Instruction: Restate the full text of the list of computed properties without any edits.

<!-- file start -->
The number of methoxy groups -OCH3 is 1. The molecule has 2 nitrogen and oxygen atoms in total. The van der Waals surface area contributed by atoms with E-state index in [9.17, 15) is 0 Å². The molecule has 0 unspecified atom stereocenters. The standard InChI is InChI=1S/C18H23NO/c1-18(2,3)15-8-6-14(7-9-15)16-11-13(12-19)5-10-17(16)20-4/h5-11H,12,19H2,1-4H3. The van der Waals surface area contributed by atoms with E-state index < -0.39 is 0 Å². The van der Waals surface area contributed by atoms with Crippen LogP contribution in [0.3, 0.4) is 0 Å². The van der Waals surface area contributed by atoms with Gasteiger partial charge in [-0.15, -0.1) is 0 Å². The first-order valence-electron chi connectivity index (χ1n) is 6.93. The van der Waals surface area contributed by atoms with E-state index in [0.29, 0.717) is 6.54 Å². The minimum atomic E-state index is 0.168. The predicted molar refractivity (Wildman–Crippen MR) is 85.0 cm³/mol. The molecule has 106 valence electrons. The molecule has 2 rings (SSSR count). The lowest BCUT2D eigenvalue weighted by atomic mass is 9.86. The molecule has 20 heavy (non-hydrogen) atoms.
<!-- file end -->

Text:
The number of methoxy groups -OCH3 is 1. The molecule has 2 nitrogen and oxygen atoms in total. The van der Waals surface area contributed by atoms with E-state index in [9.17, 15) is 0 Å². The molecule has 0 unspecified atom stereocenters. The standard InChI is InChI=1S/C18H23NO/c1-18(2,3)15-8-6-14(7-9-15)16-11-13(12-19)5-10-17(16)20-4/h5-11H,12,19H2,1-4H3. The van der Waals surface area contributed by atoms with E-state index < -0.39 is 0 Å². The van der Waals surface area contributed by atoms with Crippen LogP contribution in [0.3, 0.4) is 0 Å². The van der Waals surface area contributed by atoms with Gasteiger partial charge in [-0.15, -0.1) is 0 Å². The first-order valence-electron chi connectivity index (χ1n) is 6.93. The van der Waals surface area contributed by atoms with E-state index in [0.29, 0.717) is 6.54 Å². The minimum atomic E-state index is 0.168. The predicted molar refractivity (Wildman–Crippen MR) is 85.0 cm³/mol. The molecule has 106 valence electrons. The molecule has 2 rings (SSSR count). The lowest BCUT2D eigenvalue weighted by atomic mass is 9.86. The molecule has 20 heavy (non-hydrogen) atoms.